At the Black Moon Ceremony each year, every twelve-year-old Witchling in the Twelve Towns is chosen for a Coven. Seven Salazar has dreamed her entire life of being placed in Hyacinth House alongside her best friend, Poppy, where they would race toads together and learn new magic and never again have to deal with her relentless bully, Valley Pepperhorn. Only all Seven's plans don't work out, because at the Black Moon Ceremony, she isn't chosen for Hyacinth House--or any other coven. Seven, Valley, and a Witchling named Thorn are left as Spares, covenless and magicless, the worst possible fate.
Determined not to lose her future so easily, Seven invokes the Impossible Task. If she and her fellow Spares succeed and fell a monstrous Nightbeast, they'll keep their magic and be sealed as a proper coven. If not? They'll be turned into toads.
Seven is less than thrilled to be forced to work with Valley, but she doesn't have much of a choice if she wants to complete the Impossible Task. Especially since as she, Valley, and Thorn learn more about the Nightbeast and try to track it down, they discover that another witch is hiding it. And maybe some even more dangerous secrets, too...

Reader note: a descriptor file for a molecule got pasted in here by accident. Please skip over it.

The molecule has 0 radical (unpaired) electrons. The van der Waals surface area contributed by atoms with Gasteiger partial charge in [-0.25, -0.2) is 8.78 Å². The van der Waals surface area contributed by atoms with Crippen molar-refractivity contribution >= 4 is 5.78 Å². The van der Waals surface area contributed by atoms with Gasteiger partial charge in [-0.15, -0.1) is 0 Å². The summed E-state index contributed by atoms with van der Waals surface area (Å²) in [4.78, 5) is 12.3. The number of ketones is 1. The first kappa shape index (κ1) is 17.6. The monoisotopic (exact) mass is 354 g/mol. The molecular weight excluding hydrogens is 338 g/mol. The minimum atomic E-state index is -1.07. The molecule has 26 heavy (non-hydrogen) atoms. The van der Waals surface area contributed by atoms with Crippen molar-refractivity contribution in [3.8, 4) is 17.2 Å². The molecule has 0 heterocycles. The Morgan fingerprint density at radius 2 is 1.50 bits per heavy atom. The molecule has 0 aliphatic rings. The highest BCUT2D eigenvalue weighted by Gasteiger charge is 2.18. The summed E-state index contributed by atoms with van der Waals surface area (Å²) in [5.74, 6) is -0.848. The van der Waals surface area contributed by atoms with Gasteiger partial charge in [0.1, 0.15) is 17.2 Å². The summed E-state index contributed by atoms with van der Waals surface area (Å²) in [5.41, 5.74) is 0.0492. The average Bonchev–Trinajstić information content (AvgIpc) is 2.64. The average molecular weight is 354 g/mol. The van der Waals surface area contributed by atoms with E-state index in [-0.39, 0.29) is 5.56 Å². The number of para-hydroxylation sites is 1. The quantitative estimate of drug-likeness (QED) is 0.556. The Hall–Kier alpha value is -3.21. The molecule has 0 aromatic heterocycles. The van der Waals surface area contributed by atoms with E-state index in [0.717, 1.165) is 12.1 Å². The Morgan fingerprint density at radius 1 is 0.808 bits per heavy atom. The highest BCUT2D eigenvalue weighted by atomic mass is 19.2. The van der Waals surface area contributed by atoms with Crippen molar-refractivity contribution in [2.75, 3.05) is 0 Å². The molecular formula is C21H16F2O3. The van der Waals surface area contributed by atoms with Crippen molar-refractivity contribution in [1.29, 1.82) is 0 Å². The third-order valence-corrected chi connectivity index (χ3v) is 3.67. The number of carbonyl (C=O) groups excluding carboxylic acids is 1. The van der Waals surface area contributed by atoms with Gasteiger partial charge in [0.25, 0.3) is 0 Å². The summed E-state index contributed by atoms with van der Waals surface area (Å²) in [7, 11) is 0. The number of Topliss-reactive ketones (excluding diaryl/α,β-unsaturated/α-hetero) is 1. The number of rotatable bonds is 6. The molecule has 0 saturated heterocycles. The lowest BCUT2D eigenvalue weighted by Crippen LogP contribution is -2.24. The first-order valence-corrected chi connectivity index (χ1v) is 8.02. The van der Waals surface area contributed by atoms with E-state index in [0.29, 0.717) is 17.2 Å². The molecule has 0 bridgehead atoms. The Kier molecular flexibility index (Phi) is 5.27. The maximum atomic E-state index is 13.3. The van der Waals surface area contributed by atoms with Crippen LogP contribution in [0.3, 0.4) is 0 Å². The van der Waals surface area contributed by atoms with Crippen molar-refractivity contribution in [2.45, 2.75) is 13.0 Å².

Witchlings is a light, funny, and fast-paced fantasy novel that could appeal to fans of the quirkiness and strong characters of The Last Fallen Star, Strangeworlds Travel Agency, and Eva Evergreen, Semi-Magical Witch. Ortega's characters are spot-on, full of personality and layered relationships that make them feel both developed and extremely real. Seven, Thorn, and Valley stick out in particular--the ways they connect and bounce off each other make them fun to read about and utterly relatable. I also love the world of Witchlings, which is full of interesting and unique details that together create a setting that seems to extend well past the boundaries of the story. I recommend Witchlings to readers ages nine and up, particularly those who enjoy quest fantasy with a fresh twist.